Meat carbohydrate

The nutrients are the elements that provide nourishment essential for the maintenance of life and for growth, which includes both the macro- and micronutrient. Macro-nutrients are those that are required by the human body in large amounts and these include proteins, fats and carbohydrates.

Meat is defined as ‘the edible part of the skeletal muscle of an animal that was healthy at the time of slaughter. The compassion of' muscle is reflected in the composition of meat. The proximate composition in meat includes moisture, protein, fat, carbohydrate, mineral and vitamin.

Meat does not contain carbohydrates, unless the meat product is further processed and carbohydrate ingredients are added, which is actually very common in meat processing especially in emulsified and formed processed meat products.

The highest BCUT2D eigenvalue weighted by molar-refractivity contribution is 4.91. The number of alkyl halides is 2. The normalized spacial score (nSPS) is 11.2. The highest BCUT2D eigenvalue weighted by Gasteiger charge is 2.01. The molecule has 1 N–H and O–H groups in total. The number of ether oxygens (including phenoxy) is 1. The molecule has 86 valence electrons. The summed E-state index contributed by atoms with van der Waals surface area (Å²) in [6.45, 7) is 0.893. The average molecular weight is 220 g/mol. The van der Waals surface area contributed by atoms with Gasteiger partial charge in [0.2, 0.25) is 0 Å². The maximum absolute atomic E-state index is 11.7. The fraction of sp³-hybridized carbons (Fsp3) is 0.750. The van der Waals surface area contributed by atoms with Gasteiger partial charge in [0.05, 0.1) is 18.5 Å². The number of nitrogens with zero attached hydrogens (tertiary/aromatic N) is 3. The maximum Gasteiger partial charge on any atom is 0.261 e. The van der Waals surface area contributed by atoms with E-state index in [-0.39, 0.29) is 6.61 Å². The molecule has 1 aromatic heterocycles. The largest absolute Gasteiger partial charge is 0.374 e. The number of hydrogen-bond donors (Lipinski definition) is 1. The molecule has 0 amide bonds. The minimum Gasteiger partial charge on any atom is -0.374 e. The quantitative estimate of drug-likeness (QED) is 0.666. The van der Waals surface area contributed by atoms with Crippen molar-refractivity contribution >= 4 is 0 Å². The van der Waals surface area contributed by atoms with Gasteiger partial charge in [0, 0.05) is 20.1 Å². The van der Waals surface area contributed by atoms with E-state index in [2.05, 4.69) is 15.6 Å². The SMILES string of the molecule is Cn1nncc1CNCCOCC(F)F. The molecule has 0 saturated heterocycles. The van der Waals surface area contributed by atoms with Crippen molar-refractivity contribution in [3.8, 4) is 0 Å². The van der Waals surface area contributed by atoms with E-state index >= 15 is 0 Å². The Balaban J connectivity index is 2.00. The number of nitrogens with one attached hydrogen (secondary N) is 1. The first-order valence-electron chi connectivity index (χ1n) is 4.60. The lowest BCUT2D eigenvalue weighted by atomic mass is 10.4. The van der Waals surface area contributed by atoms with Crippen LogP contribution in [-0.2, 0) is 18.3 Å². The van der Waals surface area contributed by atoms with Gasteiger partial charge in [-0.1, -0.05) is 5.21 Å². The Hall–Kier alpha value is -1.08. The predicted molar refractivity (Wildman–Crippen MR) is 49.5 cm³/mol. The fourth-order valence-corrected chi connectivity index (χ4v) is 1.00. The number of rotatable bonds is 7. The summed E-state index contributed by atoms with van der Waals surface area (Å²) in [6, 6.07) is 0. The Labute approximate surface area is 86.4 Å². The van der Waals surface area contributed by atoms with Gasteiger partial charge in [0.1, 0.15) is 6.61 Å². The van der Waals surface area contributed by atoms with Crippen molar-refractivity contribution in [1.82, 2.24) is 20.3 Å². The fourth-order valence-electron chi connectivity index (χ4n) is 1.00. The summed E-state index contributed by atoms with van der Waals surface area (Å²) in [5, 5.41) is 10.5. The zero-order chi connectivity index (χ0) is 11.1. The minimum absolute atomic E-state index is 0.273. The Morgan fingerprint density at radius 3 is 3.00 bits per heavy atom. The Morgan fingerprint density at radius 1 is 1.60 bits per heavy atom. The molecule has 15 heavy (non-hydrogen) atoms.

The main source of the carbohydrate in the animal body is its liver, which contains about ½ of the total carbohydrates present in the body. They are stored in the form of “glycogen” mainly in the liver and muscles but also in glands and organs to lesser extent.

In muscle, the complex sugar glycogen, is broken down in the conversion of muscle to meat. The glycogen has an indirect impact on the meat color, texture, tenderness and water holding capacity of it.

The remaining 50 percent of carbohydrates are distributed throughout the body, largely in the muscles, but with substantial quantities in the blood (usually as glucose) and in other tissues, organs and glands.
Meat carbohydrate

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